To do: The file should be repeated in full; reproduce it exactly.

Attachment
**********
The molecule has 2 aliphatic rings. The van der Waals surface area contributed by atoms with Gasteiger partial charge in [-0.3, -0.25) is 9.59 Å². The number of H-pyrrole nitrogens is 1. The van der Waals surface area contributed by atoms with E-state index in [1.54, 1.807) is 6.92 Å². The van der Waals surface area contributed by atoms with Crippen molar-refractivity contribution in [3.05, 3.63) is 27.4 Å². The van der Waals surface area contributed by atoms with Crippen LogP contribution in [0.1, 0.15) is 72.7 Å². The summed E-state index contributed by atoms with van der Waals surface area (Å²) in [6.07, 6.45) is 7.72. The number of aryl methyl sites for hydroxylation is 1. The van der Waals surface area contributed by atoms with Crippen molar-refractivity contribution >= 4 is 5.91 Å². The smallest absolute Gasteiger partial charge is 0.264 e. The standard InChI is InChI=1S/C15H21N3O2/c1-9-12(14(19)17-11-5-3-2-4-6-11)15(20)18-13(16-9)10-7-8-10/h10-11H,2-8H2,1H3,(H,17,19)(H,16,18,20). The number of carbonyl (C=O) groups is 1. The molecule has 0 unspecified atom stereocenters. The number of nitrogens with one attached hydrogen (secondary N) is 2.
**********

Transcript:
The molecule has 2 aliphatic rings. The van der Waals surface area contributed by atoms with Gasteiger partial charge in [-0.3, -0.25) is 9.59 Å². The number of H-pyrrole nitrogens is 1. The van der Waals surface area contributed by atoms with E-state index in [1.54, 1.807) is 6.92 Å². The van der Waals surface area contributed by atoms with Crippen molar-refractivity contribution in [3.05, 3.63) is 27.4 Å². The van der Waals surface area contributed by atoms with Crippen LogP contribution in [0.1, 0.15) is 72.7 Å². The summed E-state index contributed by atoms with van der Waals surface area (Å²) in [6.07, 6.45) is 7.72. The number of aryl methyl sites for hydroxylation is 1. The van der Waals surface area contributed by atoms with Crippen molar-refractivity contribution >= 4 is 5.91 Å². The smallest absolute Gasteiger partial charge is 0.264 e. The standard InChI is InChI=1S/C15H21N3O2/c1-9-12(14(19)17-11-5-3-2-4-6-11)15(20)18-13(16-9)10-7-8-10/h10-11H,2-8H2,1H3,(H,17,19)(H,16,18,20). The number of carbonyl (C=O) groups is 1. The molecule has 0 unspecified atom stereocenters. The number of nitrogens with one attached hydrogen (secondary N) is 2.